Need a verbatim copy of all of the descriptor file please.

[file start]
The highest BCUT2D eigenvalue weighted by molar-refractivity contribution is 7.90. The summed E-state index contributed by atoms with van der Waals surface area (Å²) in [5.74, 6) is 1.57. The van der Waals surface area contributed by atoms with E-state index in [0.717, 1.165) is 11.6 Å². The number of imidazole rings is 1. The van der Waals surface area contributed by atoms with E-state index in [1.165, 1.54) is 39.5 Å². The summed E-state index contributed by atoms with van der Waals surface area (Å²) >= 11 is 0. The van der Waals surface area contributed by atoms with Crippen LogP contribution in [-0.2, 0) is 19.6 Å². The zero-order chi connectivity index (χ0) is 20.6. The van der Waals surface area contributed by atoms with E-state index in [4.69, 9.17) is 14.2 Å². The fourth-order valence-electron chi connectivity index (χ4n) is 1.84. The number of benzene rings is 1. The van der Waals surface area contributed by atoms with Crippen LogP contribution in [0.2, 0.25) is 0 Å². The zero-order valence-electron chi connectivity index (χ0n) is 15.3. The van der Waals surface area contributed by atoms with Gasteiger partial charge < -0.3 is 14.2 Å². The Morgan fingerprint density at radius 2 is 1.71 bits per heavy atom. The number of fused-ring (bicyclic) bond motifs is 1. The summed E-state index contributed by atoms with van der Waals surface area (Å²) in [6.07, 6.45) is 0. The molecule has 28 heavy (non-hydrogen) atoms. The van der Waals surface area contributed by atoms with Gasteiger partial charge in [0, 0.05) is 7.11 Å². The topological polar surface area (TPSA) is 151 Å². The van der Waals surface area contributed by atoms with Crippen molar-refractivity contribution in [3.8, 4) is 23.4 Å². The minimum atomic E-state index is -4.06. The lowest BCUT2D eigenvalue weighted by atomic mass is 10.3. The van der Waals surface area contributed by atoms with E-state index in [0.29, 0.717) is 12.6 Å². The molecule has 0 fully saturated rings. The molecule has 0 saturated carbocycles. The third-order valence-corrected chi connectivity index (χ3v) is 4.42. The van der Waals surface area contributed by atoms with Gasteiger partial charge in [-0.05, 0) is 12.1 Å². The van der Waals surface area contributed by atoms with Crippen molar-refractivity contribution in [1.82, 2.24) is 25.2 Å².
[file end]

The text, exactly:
The highest BCUT2D eigenvalue weighted by molar-refractivity contribution is 7.90. The summed E-state index contributed by atoms with van der Waals surface area (Å²) in [5.74, 6) is 1.57. The van der Waals surface area contributed by atoms with E-state index in [0.717, 1.165) is 11.6 Å². The number of imidazole rings is 1. The van der Waals surface area contributed by atoms with E-state index in [1.165, 1.54) is 39.5 Å². The summed E-state index contributed by atoms with van der Waals surface area (Å²) >= 11 is 0. The van der Waals surface area contributed by atoms with Crippen LogP contribution in [-0.2, 0) is 19.6 Å². The zero-order chi connectivity index (χ0) is 20.6. The van der Waals surface area contributed by atoms with E-state index in [4.69, 9.17) is 14.2 Å². The fourth-order valence-electron chi connectivity index (χ4n) is 1.84. The number of benzene rings is 1. The van der Waals surface area contributed by atoms with Crippen LogP contribution in [0.2, 0.25) is 0 Å². The zero-order valence-electron chi connectivity index (χ0n) is 15.3. The van der Waals surface area contributed by atoms with Gasteiger partial charge < -0.3 is 14.2 Å². The Morgan fingerprint density at radius 2 is 1.71 bits per heavy atom. The number of fused-ring (bicyclic) bond motifs is 1. The summed E-state index contributed by atoms with van der Waals surface area (Å²) in [6.07, 6.45) is 0. The molecule has 28 heavy (non-hydrogen) atoms. The van der Waals surface area contributed by atoms with Gasteiger partial charge in [0, 0.05) is 7.11 Å². The topological polar surface area (TPSA) is 151 Å². The van der Waals surface area contributed by atoms with Crippen molar-refractivity contribution in [3.8, 4) is 23.4 Å². The minimum atomic E-state index is -4.06. The lowest BCUT2D eigenvalue weighted by atomic mass is 10.3. The van der Waals surface area contributed by atoms with E-state index in [0.29, 0.717) is 12.6 Å². The molecule has 0 fully saturated rings. The molecule has 0 saturated carbocycles. The third-order valence-corrected chi connectivity index (χ3v) is 4.42. The van der Waals surface area contributed by atoms with Gasteiger partial charge in [-0.05, 0) is 12.1 Å². The van der Waals surface area contributed by atoms with Crippen molar-refractivity contribution in [1.82, 2.24) is 25.2 Å².